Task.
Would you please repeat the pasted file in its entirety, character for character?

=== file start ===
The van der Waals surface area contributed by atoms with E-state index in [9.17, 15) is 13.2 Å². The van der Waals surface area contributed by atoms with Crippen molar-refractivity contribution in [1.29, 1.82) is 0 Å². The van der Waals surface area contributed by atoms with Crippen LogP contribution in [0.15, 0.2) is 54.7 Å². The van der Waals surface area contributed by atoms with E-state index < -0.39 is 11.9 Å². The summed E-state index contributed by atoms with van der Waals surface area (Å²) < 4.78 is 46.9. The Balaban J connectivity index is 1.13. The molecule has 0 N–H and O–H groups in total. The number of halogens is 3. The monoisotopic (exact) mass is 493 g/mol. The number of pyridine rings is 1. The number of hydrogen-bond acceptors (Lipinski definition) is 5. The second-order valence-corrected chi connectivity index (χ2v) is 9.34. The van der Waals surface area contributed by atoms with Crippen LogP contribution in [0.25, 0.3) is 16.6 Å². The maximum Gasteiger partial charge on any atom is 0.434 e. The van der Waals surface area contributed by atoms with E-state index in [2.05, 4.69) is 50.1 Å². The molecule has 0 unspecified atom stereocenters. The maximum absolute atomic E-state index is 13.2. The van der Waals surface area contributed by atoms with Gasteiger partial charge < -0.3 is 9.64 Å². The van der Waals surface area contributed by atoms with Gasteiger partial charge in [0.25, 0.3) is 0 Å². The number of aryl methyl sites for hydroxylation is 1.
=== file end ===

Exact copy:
The van der Waals surface area contributed by atoms with E-state index in [9.17, 15) is 13.2 Å². The van der Waals surface area contributed by atoms with Crippen molar-refractivity contribution in [1.29, 1.82) is 0 Å². The van der Waals surface area contributed by atoms with Crippen LogP contribution in [0.15, 0.2) is 54.7 Å². The van der Waals surface area contributed by atoms with E-state index < -0.39 is 11.9 Å². The summed E-state index contributed by atoms with van der Waals surface area (Å²) < 4.78 is 46.9. The Balaban J connectivity index is 1.13. The molecule has 0 N–H and O–H groups in total. The number of halogens is 3. The monoisotopic (exact) mass is 493 g/mol. The number of pyridine rings is 1. The number of hydrogen-bond acceptors (Lipinski definition) is 5. The second-order valence-corrected chi connectivity index (χ2v) is 9.34. The van der Waals surface area contributed by atoms with Crippen LogP contribution in [0.25, 0.3) is 16.6 Å². The maximum Gasteiger partial charge on any atom is 0.434 e. The van der Waals surface area contributed by atoms with E-state index in [2.05, 4.69) is 50.1 Å². The molecule has 0 unspecified atom stereocenters. The maximum absolute atomic E-state index is 13.2. The van der Waals surface area contributed by atoms with Gasteiger partial charge < -0.3 is 9.64 Å². The van der Waals surface area contributed by atoms with Gasteiger partial charge in [0.25, 0.3) is 0 Å². The number of aryl methyl sites for hydroxylation is 1.